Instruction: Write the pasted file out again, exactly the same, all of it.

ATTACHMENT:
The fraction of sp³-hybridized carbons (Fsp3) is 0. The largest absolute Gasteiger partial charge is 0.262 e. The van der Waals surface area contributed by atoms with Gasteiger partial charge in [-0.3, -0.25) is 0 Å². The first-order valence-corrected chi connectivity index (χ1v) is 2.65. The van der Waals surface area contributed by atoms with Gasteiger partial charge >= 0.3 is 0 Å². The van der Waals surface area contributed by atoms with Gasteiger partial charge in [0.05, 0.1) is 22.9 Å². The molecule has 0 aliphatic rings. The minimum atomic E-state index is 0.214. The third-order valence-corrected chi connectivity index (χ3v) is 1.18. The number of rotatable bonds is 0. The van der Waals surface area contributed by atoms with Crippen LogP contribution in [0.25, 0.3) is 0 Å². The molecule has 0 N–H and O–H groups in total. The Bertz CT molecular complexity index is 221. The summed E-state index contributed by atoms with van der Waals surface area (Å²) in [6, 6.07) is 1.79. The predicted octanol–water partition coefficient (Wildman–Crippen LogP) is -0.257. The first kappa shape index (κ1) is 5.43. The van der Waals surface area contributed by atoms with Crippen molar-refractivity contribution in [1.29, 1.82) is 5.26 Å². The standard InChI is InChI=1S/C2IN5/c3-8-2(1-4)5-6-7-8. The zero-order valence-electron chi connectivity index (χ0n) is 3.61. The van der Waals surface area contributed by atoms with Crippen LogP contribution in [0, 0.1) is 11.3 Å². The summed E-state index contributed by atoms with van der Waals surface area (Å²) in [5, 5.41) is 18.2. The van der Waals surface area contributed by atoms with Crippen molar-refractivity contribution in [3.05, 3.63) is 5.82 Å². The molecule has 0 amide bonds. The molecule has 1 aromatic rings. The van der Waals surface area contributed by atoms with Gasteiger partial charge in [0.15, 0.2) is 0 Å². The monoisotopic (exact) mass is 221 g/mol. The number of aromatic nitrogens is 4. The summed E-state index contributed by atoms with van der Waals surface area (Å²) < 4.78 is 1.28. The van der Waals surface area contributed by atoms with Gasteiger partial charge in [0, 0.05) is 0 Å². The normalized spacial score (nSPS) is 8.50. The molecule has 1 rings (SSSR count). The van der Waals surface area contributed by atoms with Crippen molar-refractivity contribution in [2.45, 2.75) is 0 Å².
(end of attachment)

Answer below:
The fraction of sp³-hybridized carbons (Fsp3) is 0. The largest absolute Gasteiger partial charge is 0.262 e. The van der Waals surface area contributed by atoms with Gasteiger partial charge in [-0.3, -0.25) is 0 Å². The first-order valence-corrected chi connectivity index (χ1v) is 2.65. The van der Waals surface area contributed by atoms with Gasteiger partial charge >= 0.3 is 0 Å². The van der Waals surface area contributed by atoms with Gasteiger partial charge in [0.05, 0.1) is 22.9 Å². The molecule has 0 aliphatic rings. The minimum atomic E-state index is 0.214. The third-order valence-corrected chi connectivity index (χ3v) is 1.18. The number of rotatable bonds is 0. The van der Waals surface area contributed by atoms with Crippen LogP contribution in [0.25, 0.3) is 0 Å². The molecule has 0 N–H and O–H groups in total. The Bertz CT molecular complexity index is 221. The summed E-state index contributed by atoms with van der Waals surface area (Å²) in [6, 6.07) is 1.79. The predicted octanol–water partition coefficient (Wildman–Crippen LogP) is -0.257. The first kappa shape index (κ1) is 5.43. The van der Waals surface area contributed by atoms with Crippen molar-refractivity contribution in [1.29, 1.82) is 5.26 Å². The standard InChI is InChI=1S/C2IN5/c3-8-2(1-4)5-6-7-8. The zero-order valence-electron chi connectivity index (χ0n) is 3.61. The van der Waals surface area contributed by atoms with Crippen LogP contribution in [0, 0.1) is 11.3 Å². The summed E-state index contributed by atoms with van der Waals surface area (Å²) in [5, 5.41) is 18.2. The van der Waals surface area contributed by atoms with Crippen molar-refractivity contribution in [3.05, 3.63) is 5.82 Å². The molecule has 0 amide bonds. The molecule has 1 aromatic rings. The van der Waals surface area contributed by atoms with Gasteiger partial charge in [0.15, 0.2) is 0 Å². The monoisotopic (exact) mass is 221 g/mol. The number of aromatic nitrogens is 4. The summed E-state index contributed by atoms with van der Waals surface area (Å²) < 4.78 is 1.28. The van der Waals surface area contributed by atoms with Gasteiger partial charge in [0, 0.05) is 0 Å². The normalized spacial score (nSPS) is 8.50. The molecule has 1 rings (SSSR count). The van der Waals surface area contributed by atoms with Crippen molar-refractivity contribution in [2.45, 2.75) is 0 Å².